Donkey Dung Sea Cucumber, Holothuria mexicana
The donkey dung sea cucumber (Holothuria mexicana) can be found in areas of the Caribbean, with a range that stretches into southern waters of Brazil. It prefers to reside in shallow waters between depths of about seven feet and sixty-six feet, in clear sandy areas located in mangroves, seagrass beds, and offshore reefs. This species can reach an average length of twenty inches. It dorsal skin is brown to gray in color, while the underbelly is typically reddish orange in color with tube feet covering the surface.
The donkey dung sea cucumber can spawn throughout the year, with peak spawning periods occurring at different times depending upon the area of its range. It is thought that these periods correlate with weather patterns. In Panama, spawning occurs between the months of May and July while in Florida, spawning occurs between August and September. Females release eggs into the water and males fertilize them. The eggs develop into larvae after a period of sixty-four hours. Sexual maturity is reached when individuals reach a body length between five and eight inches and a weight of about five ounces.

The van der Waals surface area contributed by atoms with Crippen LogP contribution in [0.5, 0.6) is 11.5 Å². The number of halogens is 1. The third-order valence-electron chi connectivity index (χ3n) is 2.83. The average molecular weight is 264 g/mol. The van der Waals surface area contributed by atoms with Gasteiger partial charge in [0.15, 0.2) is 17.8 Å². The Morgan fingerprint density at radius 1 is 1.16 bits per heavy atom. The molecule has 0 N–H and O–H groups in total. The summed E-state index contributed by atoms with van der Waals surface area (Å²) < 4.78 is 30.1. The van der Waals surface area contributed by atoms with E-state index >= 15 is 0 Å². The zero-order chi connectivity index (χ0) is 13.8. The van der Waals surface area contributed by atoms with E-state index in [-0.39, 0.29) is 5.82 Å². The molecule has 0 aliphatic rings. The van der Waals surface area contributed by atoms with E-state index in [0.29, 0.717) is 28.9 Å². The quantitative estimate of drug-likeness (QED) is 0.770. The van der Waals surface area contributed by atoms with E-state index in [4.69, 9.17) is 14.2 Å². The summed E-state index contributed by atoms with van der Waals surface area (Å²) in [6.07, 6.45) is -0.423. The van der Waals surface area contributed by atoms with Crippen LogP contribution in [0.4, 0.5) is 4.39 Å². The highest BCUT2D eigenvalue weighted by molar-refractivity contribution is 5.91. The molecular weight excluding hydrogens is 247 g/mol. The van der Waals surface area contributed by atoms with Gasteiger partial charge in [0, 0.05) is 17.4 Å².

Like other sea cucumbers, the donkey dung sea cucumber consumes sediment found on the sea floor. The sediment contains waste materials, algae, and tiny organisms. Metals, such as nickel, zinc, lead, and copper, sometimes appear within the sediment as well. These metals build up within the skin of the sea cucumber in a process known as bioaccumulation. By studying this, experts can determine whether the area in which they were found holds these and other metals. It often contracts many types of parasites like protozoans, bacteria, and metazoans, which actually consume the tissue of the sea cucumber.
Like other species of sea cucumber, the donkey dung sea cucumber is caught for human consumption. Divers harvest these species in order to export them to China, where they are valued as a healthy source of nutrients. Fisheries are located in Venezuela, Nicaragua, and Panama. However, in Panama, the donkey dung sea cucumber was only fished as a last resort and is now protected by law. Because sea cucumbers are so easy to harvest and are sold for a high price, population numbers of many species are dwindling.